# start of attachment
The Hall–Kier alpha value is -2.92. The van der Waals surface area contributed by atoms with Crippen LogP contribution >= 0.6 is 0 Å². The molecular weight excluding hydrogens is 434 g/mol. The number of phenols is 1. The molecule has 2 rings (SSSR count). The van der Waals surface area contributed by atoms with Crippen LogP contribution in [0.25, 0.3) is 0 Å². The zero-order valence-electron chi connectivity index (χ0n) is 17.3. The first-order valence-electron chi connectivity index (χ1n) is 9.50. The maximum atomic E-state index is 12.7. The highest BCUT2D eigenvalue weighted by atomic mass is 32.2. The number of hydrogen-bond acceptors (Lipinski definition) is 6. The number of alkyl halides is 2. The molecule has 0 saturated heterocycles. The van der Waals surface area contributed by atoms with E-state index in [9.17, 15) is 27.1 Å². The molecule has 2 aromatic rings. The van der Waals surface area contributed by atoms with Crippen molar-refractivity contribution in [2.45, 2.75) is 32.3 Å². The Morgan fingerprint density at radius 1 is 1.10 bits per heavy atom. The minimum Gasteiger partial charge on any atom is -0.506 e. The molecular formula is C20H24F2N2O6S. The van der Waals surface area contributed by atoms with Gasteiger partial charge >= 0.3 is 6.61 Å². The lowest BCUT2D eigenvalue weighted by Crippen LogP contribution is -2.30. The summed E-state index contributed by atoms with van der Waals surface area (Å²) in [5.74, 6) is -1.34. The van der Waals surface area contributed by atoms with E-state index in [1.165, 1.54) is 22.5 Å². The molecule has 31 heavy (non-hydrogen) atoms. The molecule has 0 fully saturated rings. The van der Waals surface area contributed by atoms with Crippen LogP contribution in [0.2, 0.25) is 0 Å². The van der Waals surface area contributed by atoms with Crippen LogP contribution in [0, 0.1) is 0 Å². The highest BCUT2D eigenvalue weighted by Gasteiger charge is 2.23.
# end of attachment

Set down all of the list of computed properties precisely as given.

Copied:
The Hall–Kier alpha value is -2.92. The van der Waals surface area contributed by atoms with Crippen LogP contribution >= 0.6 is 0 Å². The molecular weight excluding hydrogens is 434 g/mol. The number of phenols is 1. The molecule has 2 rings (SSSR count). The van der Waals surface area contributed by atoms with Crippen LogP contribution in [0.25, 0.3) is 0 Å². The zero-order valence-electron chi connectivity index (χ0n) is 17.3. The first-order valence-electron chi connectivity index (χ1n) is 9.50. The maximum atomic E-state index is 12.7. The highest BCUT2D eigenvalue weighted by atomic mass is 32.2. The number of hydrogen-bond acceptors (Lipinski definition) is 6. The number of alkyl halides is 2. The molecule has 0 saturated heterocycles. The van der Waals surface area contributed by atoms with E-state index in [9.17, 15) is 27.1 Å². The molecule has 2 aromatic rings. The van der Waals surface area contributed by atoms with Crippen molar-refractivity contribution in [2.45, 2.75) is 32.3 Å². The Morgan fingerprint density at radius 1 is 1.10 bits per heavy atom. The minimum Gasteiger partial charge on any atom is -0.506 e. The molecular formula is C20H24F2N2O6S. The van der Waals surface area contributed by atoms with Gasteiger partial charge >= 0.3 is 6.61 Å². The lowest BCUT2D eigenvalue weighted by Crippen LogP contribution is -2.30. The summed E-state index contributed by atoms with van der Waals surface area (Å²) in [5.74, 6) is -1.34. The van der Waals surface area contributed by atoms with E-state index in [1.165, 1.54) is 22.5 Å². The molecule has 31 heavy (non-hydrogen) atoms. The molecule has 0 fully saturated rings. The van der Waals surface area contributed by atoms with Crippen LogP contribution in [0.2, 0.25) is 0 Å². The van der Waals surface area contributed by atoms with Crippen LogP contribution in [0, 0.1) is 0 Å². The highest BCUT2D eigenvalue weighted by Gasteiger charge is 2.23.